After Hurricane Floyd, she played for a group of survivors near Rocky Mount who wanted to hear “Lean on Me.” On that same day, during a rendition of “The Whole World in my Hand” when the crowd could add the words, a little girl sang that God was holding her baby dolls.
“She had lost her toys and she wanted to think they were OK and being cared for,” says Burroughs-Price. “It’s one of those beautiful moments that the music can bring.”
Because her schedule was so busy, she started recording cassette tapes to leave with people to listen to between her visits. Eventually, she made a CD with some of her more popular songs, including “Over the Rainbow” and “You’ll Never Walk Alone.”
Early on, proceeds from the CD went to projects to benefit musicians affected by Hurricane Katrina; later, she directed the money to local charities such as the Interfaith Food Shuttle.
The work is clearly emotional, sometimes draining. Playing for terminally ill young people can be particularly difficult. She once played three funerals in a 10-day span.
Sometimes, she’ll head to the maternity ward to gaze at the newborns after a difficult session.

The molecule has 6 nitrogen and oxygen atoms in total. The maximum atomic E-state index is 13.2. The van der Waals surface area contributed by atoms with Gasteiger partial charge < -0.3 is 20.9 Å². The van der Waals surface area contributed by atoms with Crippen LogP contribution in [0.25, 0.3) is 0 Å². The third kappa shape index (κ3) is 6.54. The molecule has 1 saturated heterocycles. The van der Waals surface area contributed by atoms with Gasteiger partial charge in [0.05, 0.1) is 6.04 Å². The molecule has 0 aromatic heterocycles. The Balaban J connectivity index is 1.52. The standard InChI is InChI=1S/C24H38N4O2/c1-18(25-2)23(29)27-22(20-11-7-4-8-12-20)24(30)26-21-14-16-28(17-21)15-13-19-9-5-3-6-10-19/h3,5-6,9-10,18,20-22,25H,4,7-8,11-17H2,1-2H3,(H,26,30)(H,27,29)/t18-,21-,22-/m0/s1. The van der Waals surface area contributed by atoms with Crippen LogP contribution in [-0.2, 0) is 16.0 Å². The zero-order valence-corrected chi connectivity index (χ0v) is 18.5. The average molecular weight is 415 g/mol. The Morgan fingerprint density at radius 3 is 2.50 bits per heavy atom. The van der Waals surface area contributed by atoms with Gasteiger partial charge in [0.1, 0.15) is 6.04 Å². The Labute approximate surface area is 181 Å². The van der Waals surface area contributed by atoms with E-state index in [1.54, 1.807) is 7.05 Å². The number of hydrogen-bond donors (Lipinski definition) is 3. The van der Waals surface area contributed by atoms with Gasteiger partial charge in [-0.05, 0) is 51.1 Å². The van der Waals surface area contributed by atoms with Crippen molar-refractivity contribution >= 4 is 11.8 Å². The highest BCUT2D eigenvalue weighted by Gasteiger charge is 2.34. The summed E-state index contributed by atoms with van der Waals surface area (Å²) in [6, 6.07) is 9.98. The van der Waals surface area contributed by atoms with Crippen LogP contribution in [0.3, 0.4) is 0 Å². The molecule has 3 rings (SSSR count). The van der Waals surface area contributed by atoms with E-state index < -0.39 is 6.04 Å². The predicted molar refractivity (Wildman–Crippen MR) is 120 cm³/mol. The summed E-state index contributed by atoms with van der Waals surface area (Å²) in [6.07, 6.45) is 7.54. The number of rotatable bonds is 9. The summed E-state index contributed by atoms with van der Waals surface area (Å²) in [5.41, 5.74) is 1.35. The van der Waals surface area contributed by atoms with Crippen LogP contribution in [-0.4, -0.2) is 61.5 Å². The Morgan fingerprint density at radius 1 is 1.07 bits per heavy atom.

She’s done research into how music can ease memory impairment, her latest focus. One acquaintance she played for couldn’t speak, but her face lit up when she heard the familiar strains of “You are my Sunshine.”
“The part of the brain that stores music is different than the one that stores language,” she says. “Bringing the music into people can get a part of their brain growing again.
She’s careful to note that she is not a music therapist – a more structured way to heal using music. Music is just her way of helping: “Some people might bring casserole and others can provide medical care. I bring music.”
Born: August 1960, South Carolina
Career: Principal Harpist, N.C. Symphony; music professor at Furman University
Awards: Raleigh Medal of Arts, 1999; Alumni Prize, Yale University
Education: Bachelor’s degree with dual major in French and harp performance, Furman University; master of music, Yale University; studied at London’s Royal College of Music
Notable: Perhaps the highest profile person to receive the gift of Burroughs-Price’s music was former Tar Heel basketball coach Dean Smith; she played for him in his final days and at his funeral, where she made a medley of Amazing Grace and the Carolina fight song.